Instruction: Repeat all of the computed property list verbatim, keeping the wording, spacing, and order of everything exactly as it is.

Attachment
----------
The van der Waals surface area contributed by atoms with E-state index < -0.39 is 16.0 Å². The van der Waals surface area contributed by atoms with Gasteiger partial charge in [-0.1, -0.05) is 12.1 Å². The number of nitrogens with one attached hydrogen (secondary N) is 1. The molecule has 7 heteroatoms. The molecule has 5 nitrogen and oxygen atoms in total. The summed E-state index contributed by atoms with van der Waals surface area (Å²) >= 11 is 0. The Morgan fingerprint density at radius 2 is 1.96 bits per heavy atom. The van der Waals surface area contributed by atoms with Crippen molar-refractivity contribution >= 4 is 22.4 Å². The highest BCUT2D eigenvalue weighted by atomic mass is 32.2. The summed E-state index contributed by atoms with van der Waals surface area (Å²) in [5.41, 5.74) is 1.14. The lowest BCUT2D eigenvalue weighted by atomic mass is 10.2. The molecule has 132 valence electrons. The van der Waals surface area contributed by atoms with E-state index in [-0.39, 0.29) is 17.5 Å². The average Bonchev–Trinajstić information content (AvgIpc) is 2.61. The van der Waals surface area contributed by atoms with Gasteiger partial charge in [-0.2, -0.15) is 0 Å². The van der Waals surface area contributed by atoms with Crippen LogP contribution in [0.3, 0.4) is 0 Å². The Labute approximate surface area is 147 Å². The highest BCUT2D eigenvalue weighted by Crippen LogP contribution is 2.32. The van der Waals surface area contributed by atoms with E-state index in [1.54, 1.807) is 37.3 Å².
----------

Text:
The van der Waals surface area contributed by atoms with E-state index < -0.39 is 16.0 Å². The van der Waals surface area contributed by atoms with Gasteiger partial charge in [-0.1, -0.05) is 12.1 Å². The number of nitrogens with one attached hydrogen (secondary N) is 1. The molecule has 7 heteroatoms. The molecule has 5 nitrogen and oxygen atoms in total. The summed E-state index contributed by atoms with van der Waals surface area (Å²) >= 11 is 0. The Morgan fingerprint density at radius 2 is 1.96 bits per heavy atom. The van der Waals surface area contributed by atoms with Crippen molar-refractivity contribution >= 4 is 22.4 Å². The highest BCUT2D eigenvalue weighted by atomic mass is 32.2. The summed E-state index contributed by atoms with van der Waals surface area (Å²) in [5.41, 5.74) is 1.14. The lowest BCUT2D eigenvalue weighted by atomic mass is 10.2. The molecule has 132 valence electrons. The van der Waals surface area contributed by atoms with E-state index in [-0.39, 0.29) is 17.5 Å². The average Bonchev–Trinajstić information content (AvgIpc) is 2.61. The van der Waals surface area contributed by atoms with Gasteiger partial charge in [-0.2, -0.15) is 0 Å². The van der Waals surface area contributed by atoms with Crippen LogP contribution in [0.3, 0.4) is 0 Å². The Labute approximate surface area is 147 Å². The highest BCUT2D eigenvalue weighted by Crippen LogP contribution is 2.32. The van der Waals surface area contributed by atoms with E-state index in [1.54, 1.807) is 37.3 Å².